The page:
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|977 by topic|
|Ab urbe condita||1730|
|Balinese saka calendar||898–899|
|Chinese calendar||丙子年 (Fire Rat)|
3673 or 3613
— to —
丁丑年 (Fire Ox)
3674 or 3614
|- Vikram Samvat||1033–1034|
|- Shaka Samvat||898–899|
|- Kali Yuga||4077–4078|
|Japanese calendar||Jōgen 2|
|Minguo calendar||935 before ROC|
|Seleucid era||1288/1289 AG|
|Thai solar calendar||1519–1520|
1103 or 722 or −50
— to —
1104 or 723 or −49
- May – Boris II, dethroned emperor (tsar) of Bulgaria, and his brother Roman manages to escape from captivity in Constantinople. They reach the Bulgarian border, but Boris is killed by mistake by the border guards. Roman is crowned as new ruler, although leadership and the control of the army remains in the hands of General Samuel (a member of the Cometopuli Dynasty).
- War of the Three Henries: Henry III (the Younger), duke of Carinthia, gets involved in a conflict over the Patriarchate of Aquileia (March of Verona) in northeastern Italy. Emperor Otto II (the Red) decides in Aquileia's favor, prompting Henry III to go into revolt. He joins forces with Henry II (the Wrangler), duke of Bavaria. They are both joined by Henry I, bishop of Augsburg.
- August – Otto II appoints his cousin Charles, illegitimate son of the late King Louis IV (d'Outremer), as duke of Lorraine. King Lothair III – who claims the duchy as his own territory – declares war to the Holy Roman Empire. He leads an expedition into Lorraine accompanied by Hugh Capet. Lothair crosses the Meuse River and takes Aachen, sacking the imperial palace.
- Fall – Otto II invades the West Frankish Kingdom accompanied by Charles and ravages the cities of Reims, Soissons (where he halts at the Abbey of Saint Médard for devotions) and Laon. Lothair III escapes and flees to Paris, where he is besieged by imperial forces. Charles is proclaimed 'King of the Franks' by Dietrich I, bishop of Metz, at Laon.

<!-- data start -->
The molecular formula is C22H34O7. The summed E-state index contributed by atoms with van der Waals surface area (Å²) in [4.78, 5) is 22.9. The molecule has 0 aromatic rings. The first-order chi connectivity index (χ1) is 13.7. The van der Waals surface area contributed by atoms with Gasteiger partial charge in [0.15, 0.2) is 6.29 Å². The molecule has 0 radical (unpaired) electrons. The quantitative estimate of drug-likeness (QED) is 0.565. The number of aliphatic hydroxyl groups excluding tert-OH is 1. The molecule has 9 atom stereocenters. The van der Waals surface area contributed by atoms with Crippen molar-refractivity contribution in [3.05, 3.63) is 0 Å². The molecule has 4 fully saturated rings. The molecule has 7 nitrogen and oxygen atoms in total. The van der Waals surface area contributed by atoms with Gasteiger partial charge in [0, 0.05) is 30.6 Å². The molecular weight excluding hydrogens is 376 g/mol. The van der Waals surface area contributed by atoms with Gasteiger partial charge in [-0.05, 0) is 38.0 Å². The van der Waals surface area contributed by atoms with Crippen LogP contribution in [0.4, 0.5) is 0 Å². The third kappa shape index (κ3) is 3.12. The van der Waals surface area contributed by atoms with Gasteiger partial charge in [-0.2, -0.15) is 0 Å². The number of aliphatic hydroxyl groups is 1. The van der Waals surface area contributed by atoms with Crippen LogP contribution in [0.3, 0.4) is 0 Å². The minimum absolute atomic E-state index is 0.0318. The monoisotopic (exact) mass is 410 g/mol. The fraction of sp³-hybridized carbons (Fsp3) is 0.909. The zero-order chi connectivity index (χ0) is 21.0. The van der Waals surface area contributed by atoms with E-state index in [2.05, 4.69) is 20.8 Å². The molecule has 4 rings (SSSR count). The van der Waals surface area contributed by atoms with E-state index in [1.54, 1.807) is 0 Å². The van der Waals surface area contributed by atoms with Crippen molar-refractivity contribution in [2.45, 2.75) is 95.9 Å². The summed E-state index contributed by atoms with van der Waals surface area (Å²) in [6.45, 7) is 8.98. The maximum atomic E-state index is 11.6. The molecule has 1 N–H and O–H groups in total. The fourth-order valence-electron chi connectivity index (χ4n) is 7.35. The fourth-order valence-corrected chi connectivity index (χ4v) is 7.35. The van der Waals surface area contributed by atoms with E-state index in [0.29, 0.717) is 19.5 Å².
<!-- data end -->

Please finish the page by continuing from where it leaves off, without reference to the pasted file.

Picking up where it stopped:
- November 30 – Otto II is unable to take Paris, he lifts the siege of the capital and withdraws. A Frankish army under Lothair III pursues and defeats the imperial rearguard while crossing the Aisne River. Otto escapes and is forced to take refuge at Aachen with Charles, after his supplies are destroyed.
- King Kenneth II of Scotland kills his rival Amlaíb mac Illuilb (or Amlaíb), brother of the late King Cuilén, to establish himself as Cuilén's successor.
- Spring – Sabuktigin, a Samanid general, succeeds his father-in-law Alp-Tegin as governor of Ghazna (modern Afghanistan). He enlarges his dominions and founds the Ghaznavid Dynasty.
- Summer – 'Adud al-Dawla, ruler (shah) of the Buyid Dynasty, drives the Hamdanids out of Mosul and tries to unify the country. Abu Taghlib is forced to flee to the Byzantine city of Antzitene.
- Emir Sa'd al-Dawla recovers his capital, Aleppo, from the ghulam Bakjur, who receives the governorship of Homs as compensation.
- Æthelwold, bishop of Winchester, rebuilds the western end of the Old Minster, with twin towers and no apses (approximate date).
- The Imam Ali Mosque, located in Najaf (modern Iraq), is completed by 'Adud al-Dawla.
- March 4 – Al-Musabbihi, Fatimid historian (d. 1030)
- Fujiwara no Teishi, Japanese empress consort (d. 1001)
- Kōkei, Japanese Buddhist monk (approximate date)
- Poppo, abbot of Stavelot-Malmedy (d. 1048)
- March 1 – Rudesind, Galician bishop (b. 907)
- November 8 – Ibn al-Qūṭiyya, Andalusian historian
- December 20 – Fujiwara no Kanemichi, Japanese statesman (b. 925)
- Amlaíb mac Illuilb, king of Alba (Scotland)
- Ashot III (the Merciful), king of Armenia
- Bisutun, ruler of the Ziyarid Dynasty
- Boris II, emperor of the Bulgarian Empire
- Dobrawa, duchess consort of the Polans
- Gisulf I, prince of Salerno (approximate date)
- Guo Zhongshu, Chinese painter and calligrapher
- Ivar of Limerick, Norse Viking king
- Kamo no Yasunori, Japanese spiritual advisor (b. 917)
- Oleg, prince of the Drevlyans
- Peter, Byzantine eunuch general
- Sideman, bishop of Crediton
- John V.A. Fine, Jr. (1991). The Early Medieval Balkans: A Critical Survey from the Sixth to the Late Twelfth Century, p. 189. ISBN 978-0472-08149-3.
- Reuter, Timothy (1999). The New Cambridge Medieval History, Volume III, p. 388. ISBN 978-0-521-36447-8.
- Pierre Riché (1993). The Carolingians: A Family Who Forced Europe, trans. Michael Idomir Allen (Philadelphia: University of Pennsylvania Press), pp. 276-77.
- Thérèse Charmasson, Anne-Marie le Lorrain, Martine Sonnet: Chronologie de l'histoire de France, 1994, p. 90.
- Jim Bradbury (2007). The Capetians: Kings of France, 987–1328, (London: Hambledon Continuum), p. 43.